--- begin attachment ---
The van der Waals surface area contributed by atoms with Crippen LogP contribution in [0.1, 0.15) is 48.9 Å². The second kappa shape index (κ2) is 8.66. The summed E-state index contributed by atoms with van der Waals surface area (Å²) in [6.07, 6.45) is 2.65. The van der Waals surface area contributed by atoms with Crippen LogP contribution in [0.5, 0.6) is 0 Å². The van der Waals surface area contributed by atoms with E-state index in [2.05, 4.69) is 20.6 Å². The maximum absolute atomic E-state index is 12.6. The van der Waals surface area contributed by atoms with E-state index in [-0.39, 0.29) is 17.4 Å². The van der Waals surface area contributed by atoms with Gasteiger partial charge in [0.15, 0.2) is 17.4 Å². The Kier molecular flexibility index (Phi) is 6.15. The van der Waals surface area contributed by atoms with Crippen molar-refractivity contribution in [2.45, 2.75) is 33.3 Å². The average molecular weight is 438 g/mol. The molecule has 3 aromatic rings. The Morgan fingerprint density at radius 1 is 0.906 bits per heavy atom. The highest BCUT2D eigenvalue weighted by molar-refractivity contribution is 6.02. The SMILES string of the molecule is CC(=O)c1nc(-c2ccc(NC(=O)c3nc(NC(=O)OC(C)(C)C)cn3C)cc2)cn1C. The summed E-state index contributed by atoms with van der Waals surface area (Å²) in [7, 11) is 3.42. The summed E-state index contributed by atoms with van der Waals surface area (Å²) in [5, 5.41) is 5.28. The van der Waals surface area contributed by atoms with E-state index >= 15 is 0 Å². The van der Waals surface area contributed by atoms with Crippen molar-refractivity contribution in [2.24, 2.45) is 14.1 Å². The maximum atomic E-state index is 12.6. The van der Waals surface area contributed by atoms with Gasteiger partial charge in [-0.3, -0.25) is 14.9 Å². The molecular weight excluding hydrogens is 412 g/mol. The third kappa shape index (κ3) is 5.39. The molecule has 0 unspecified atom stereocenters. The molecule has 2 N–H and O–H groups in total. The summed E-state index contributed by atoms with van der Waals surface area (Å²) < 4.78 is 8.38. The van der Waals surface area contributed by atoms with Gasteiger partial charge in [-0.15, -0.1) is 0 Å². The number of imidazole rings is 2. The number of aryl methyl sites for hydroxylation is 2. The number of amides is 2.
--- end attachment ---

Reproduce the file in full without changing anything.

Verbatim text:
The van der Waals surface area contributed by atoms with Crippen LogP contribution in [0.1, 0.15) is 48.9 Å². The second kappa shape index (κ2) is 8.66. The summed E-state index contributed by atoms with van der Waals surface area (Å²) in [6.07, 6.45) is 2.65. The van der Waals surface area contributed by atoms with Crippen LogP contribution in [0.5, 0.6) is 0 Å². The van der Waals surface area contributed by atoms with E-state index in [2.05, 4.69) is 20.6 Å². The maximum absolute atomic E-state index is 12.6. The van der Waals surface area contributed by atoms with E-state index in [-0.39, 0.29) is 17.4 Å². The van der Waals surface area contributed by atoms with Gasteiger partial charge in [0.15, 0.2) is 17.4 Å². The Kier molecular flexibility index (Phi) is 6.15. The van der Waals surface area contributed by atoms with Crippen molar-refractivity contribution in [2.45, 2.75) is 33.3 Å². The average molecular weight is 438 g/mol. The molecule has 3 aromatic rings. The Morgan fingerprint density at radius 1 is 0.906 bits per heavy atom. The highest BCUT2D eigenvalue weighted by molar-refractivity contribution is 6.02. The SMILES string of the molecule is CC(=O)c1nc(-c2ccc(NC(=O)c3nc(NC(=O)OC(C)(C)C)cn3C)cc2)cn1C. The summed E-state index contributed by atoms with van der Waals surface area (Å²) in [7, 11) is 3.42. The summed E-state index contributed by atoms with van der Waals surface area (Å²) in [5, 5.41) is 5.28. The van der Waals surface area contributed by atoms with E-state index >= 15 is 0 Å². The van der Waals surface area contributed by atoms with Crippen molar-refractivity contribution in [2.24, 2.45) is 14.1 Å². The maximum atomic E-state index is 12.6. The van der Waals surface area contributed by atoms with Gasteiger partial charge in [-0.3, -0.25) is 14.9 Å². The molecular weight excluding hydrogens is 412 g/mol. The third kappa shape index (κ3) is 5.39. The molecule has 0 unspecified atom stereocenters. The molecule has 2 N–H and O–H groups in total. The summed E-state index contributed by atoms with van der Waals surface area (Å²) < 4.78 is 8.38. The van der Waals surface area contributed by atoms with Gasteiger partial charge in [-0.15, -0.1) is 0 Å². The number of imidazole rings is 2. The number of aryl methyl sites for hydroxylation is 2. The number of amides is 2.